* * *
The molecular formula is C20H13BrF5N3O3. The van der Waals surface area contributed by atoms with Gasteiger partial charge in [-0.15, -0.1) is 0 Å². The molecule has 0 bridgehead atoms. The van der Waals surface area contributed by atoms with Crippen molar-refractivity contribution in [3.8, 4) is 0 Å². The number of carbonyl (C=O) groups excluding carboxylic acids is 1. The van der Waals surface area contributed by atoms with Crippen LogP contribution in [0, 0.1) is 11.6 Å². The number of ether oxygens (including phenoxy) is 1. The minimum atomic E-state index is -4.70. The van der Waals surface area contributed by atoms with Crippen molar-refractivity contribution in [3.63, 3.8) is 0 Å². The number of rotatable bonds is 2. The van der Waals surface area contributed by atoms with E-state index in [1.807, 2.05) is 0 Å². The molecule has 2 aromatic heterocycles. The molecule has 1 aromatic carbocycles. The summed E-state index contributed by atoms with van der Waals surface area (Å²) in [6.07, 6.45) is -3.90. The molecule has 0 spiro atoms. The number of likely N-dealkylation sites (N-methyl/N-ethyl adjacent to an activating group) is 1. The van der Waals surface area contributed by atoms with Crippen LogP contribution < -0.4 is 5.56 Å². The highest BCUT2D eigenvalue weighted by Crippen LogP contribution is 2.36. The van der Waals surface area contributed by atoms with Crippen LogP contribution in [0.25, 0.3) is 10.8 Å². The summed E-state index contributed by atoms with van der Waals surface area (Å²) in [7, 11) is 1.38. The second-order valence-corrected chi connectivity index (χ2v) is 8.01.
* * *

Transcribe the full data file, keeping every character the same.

The molecular formula is C20H13BrF5N3O3. The van der Waals surface area contributed by atoms with Gasteiger partial charge in [-0.15, -0.1) is 0 Å². The molecule has 0 bridgehead atoms. The van der Waals surface area contributed by atoms with Crippen molar-refractivity contribution in [3.8, 4) is 0 Å². The number of carbonyl (C=O) groups excluding carboxylic acids is 1. The van der Waals surface area contributed by atoms with Crippen LogP contribution in [0, 0.1) is 11.6 Å². The number of ether oxygens (including phenoxy) is 1. The minimum atomic E-state index is -4.70. The van der Waals surface area contributed by atoms with Crippen molar-refractivity contribution in [3.63, 3.8) is 0 Å². The number of rotatable bonds is 2. The van der Waals surface area contributed by atoms with E-state index in [1.807, 2.05) is 0 Å². The molecule has 2 aromatic heterocycles. The molecule has 1 aromatic carbocycles. The summed E-state index contributed by atoms with van der Waals surface area (Å²) in [6.07, 6.45) is -3.90. The molecule has 0 spiro atoms. The number of likely N-dealkylation sites (N-methyl/N-ethyl adjacent to an activating group) is 1. The van der Waals surface area contributed by atoms with Crippen LogP contribution < -0.4 is 5.56 Å². The highest BCUT2D eigenvalue weighted by Crippen LogP contribution is 2.36. The van der Waals surface area contributed by atoms with Crippen LogP contribution in [0.25, 0.3) is 10.8 Å². The summed E-state index contributed by atoms with van der Waals surface area (Å²) in [7, 11) is 1.38. The second-order valence-corrected chi connectivity index (χ2v) is 8.01.